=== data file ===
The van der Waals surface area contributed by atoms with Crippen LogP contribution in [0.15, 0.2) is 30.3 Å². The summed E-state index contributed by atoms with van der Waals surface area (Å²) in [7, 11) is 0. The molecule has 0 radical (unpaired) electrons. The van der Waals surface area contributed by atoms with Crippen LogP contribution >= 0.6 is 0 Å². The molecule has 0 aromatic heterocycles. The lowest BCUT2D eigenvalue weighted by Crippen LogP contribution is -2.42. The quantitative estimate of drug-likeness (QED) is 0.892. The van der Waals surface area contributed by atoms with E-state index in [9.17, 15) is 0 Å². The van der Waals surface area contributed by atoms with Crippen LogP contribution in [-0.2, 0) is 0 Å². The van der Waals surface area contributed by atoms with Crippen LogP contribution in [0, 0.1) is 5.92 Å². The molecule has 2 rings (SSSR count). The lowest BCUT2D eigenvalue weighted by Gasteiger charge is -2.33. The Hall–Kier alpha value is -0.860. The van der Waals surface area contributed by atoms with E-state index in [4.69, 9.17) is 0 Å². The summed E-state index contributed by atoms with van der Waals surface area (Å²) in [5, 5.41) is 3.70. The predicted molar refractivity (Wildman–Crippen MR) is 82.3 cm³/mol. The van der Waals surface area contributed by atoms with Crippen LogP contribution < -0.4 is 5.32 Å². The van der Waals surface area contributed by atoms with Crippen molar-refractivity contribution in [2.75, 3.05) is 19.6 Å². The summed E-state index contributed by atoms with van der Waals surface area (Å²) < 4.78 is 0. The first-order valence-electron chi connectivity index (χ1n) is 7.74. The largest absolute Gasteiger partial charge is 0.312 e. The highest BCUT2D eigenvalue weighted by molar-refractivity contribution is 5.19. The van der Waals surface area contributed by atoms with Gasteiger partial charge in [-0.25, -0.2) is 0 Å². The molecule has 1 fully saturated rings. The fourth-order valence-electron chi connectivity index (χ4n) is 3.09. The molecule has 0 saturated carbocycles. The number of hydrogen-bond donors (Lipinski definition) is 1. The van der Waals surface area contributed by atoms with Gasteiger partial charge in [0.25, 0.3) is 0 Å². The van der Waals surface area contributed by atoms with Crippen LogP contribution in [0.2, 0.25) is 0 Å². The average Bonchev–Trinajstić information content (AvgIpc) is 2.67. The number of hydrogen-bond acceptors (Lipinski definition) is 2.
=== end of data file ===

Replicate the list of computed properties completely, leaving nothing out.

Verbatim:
The van der Waals surface area contributed by atoms with Crippen LogP contribution in [0.15, 0.2) is 30.3 Å². The summed E-state index contributed by atoms with van der Waals surface area (Å²) in [7, 11) is 0. The molecule has 0 radical (unpaired) electrons. The van der Waals surface area contributed by atoms with Crippen LogP contribution >= 0.6 is 0 Å². The molecule has 0 aromatic heterocycles. The lowest BCUT2D eigenvalue weighted by Crippen LogP contribution is -2.42. The quantitative estimate of drug-likeness (QED) is 0.892. The van der Waals surface area contributed by atoms with E-state index in [9.17, 15) is 0 Å². The van der Waals surface area contributed by atoms with Crippen LogP contribution in [-0.2, 0) is 0 Å². The van der Waals surface area contributed by atoms with Crippen LogP contribution in [0, 0.1) is 5.92 Å². The molecule has 2 rings (SSSR count). The lowest BCUT2D eigenvalue weighted by Gasteiger charge is -2.33. The Hall–Kier alpha value is -0.860. The van der Waals surface area contributed by atoms with E-state index in [4.69, 9.17) is 0 Å². The summed E-state index contributed by atoms with van der Waals surface area (Å²) in [5, 5.41) is 3.70. The predicted molar refractivity (Wildman–Crippen MR) is 82.3 cm³/mol. The van der Waals surface area contributed by atoms with Crippen LogP contribution < -0.4 is 5.32 Å². The van der Waals surface area contributed by atoms with Crippen molar-refractivity contribution in [2.75, 3.05) is 19.6 Å². The summed E-state index contributed by atoms with van der Waals surface area (Å²) < 4.78 is 0. The first-order valence-electron chi connectivity index (χ1n) is 7.74. The largest absolute Gasteiger partial charge is 0.312 e. The highest BCUT2D eigenvalue weighted by molar-refractivity contribution is 5.19. The van der Waals surface area contributed by atoms with Gasteiger partial charge in [-0.25, -0.2) is 0 Å². The molecule has 1 fully saturated rings. The fourth-order valence-electron chi connectivity index (χ4n) is 3.09. The molecule has 0 saturated carbocycles. The number of hydrogen-bond donors (Lipinski definition) is 1. The van der Waals surface area contributed by atoms with Gasteiger partial charge in [0.25, 0.3) is 0 Å². The van der Waals surface area contributed by atoms with Crippen LogP contribution in [0.2, 0.25) is 0 Å². The average Bonchev–Trinajstić information content (AvgIpc) is 2.67. The number of hydrogen-bond acceptors (Lipinski definition) is 2.